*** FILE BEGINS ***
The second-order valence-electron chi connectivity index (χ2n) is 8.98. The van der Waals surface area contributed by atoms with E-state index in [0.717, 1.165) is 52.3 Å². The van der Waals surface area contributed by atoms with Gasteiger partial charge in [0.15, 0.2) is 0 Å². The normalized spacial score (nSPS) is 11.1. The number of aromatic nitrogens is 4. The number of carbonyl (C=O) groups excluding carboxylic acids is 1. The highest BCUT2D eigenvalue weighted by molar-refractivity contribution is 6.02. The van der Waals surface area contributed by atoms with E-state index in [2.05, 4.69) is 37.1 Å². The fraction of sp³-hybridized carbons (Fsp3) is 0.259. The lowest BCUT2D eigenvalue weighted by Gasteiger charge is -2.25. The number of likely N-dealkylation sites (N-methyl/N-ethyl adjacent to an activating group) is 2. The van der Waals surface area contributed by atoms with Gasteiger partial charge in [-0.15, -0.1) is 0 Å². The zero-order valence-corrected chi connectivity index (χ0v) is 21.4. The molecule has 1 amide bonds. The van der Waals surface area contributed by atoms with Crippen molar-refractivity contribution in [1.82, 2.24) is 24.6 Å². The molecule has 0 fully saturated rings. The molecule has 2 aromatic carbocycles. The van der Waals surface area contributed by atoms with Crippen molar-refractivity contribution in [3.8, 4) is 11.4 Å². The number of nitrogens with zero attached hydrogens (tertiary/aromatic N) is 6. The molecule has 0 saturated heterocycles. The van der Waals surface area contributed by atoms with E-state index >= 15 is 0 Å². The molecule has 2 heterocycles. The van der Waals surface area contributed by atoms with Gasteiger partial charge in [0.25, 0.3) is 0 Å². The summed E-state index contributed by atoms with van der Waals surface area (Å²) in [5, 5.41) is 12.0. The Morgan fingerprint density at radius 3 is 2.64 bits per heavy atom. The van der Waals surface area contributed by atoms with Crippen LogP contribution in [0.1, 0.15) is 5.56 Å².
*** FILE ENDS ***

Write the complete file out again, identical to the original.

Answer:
The second-order valence-electron chi connectivity index (χ2n) is 8.98. The van der Waals surface area contributed by atoms with E-state index in [0.717, 1.165) is 52.3 Å². The van der Waals surface area contributed by atoms with Gasteiger partial charge in [0.15, 0.2) is 0 Å². The normalized spacial score (nSPS) is 11.1. The number of aromatic nitrogens is 4. The number of carbonyl (C=O) groups excluding carboxylic acids is 1. The highest BCUT2D eigenvalue weighted by molar-refractivity contribution is 6.02. The van der Waals surface area contributed by atoms with E-state index in [2.05, 4.69) is 37.1 Å². The fraction of sp³-hybridized carbons (Fsp3) is 0.259. The lowest BCUT2D eigenvalue weighted by Gasteiger charge is -2.25. The number of likely N-dealkylation sites (N-methyl/N-ethyl adjacent to an activating group) is 2. The van der Waals surface area contributed by atoms with Gasteiger partial charge in [-0.15, -0.1) is 0 Å². The zero-order valence-corrected chi connectivity index (χ0v) is 21.4. The molecule has 1 amide bonds. The van der Waals surface area contributed by atoms with Crippen molar-refractivity contribution in [1.82, 2.24) is 24.6 Å². The molecule has 0 fully saturated rings. The molecule has 2 aromatic carbocycles. The van der Waals surface area contributed by atoms with Crippen molar-refractivity contribution in [3.8, 4) is 11.4 Å². The number of nitrogens with zero attached hydrogens (tertiary/aromatic N) is 6. The molecule has 0 saturated heterocycles. The van der Waals surface area contributed by atoms with E-state index >= 15 is 0 Å². The molecule has 2 heterocycles. The van der Waals surface area contributed by atoms with Gasteiger partial charge in [0.25, 0.3) is 0 Å². The summed E-state index contributed by atoms with van der Waals surface area (Å²) in [5, 5.41) is 12.0. The Morgan fingerprint density at radius 3 is 2.64 bits per heavy atom. The van der Waals surface area contributed by atoms with Crippen LogP contribution in [0.1, 0.15) is 5.56 Å².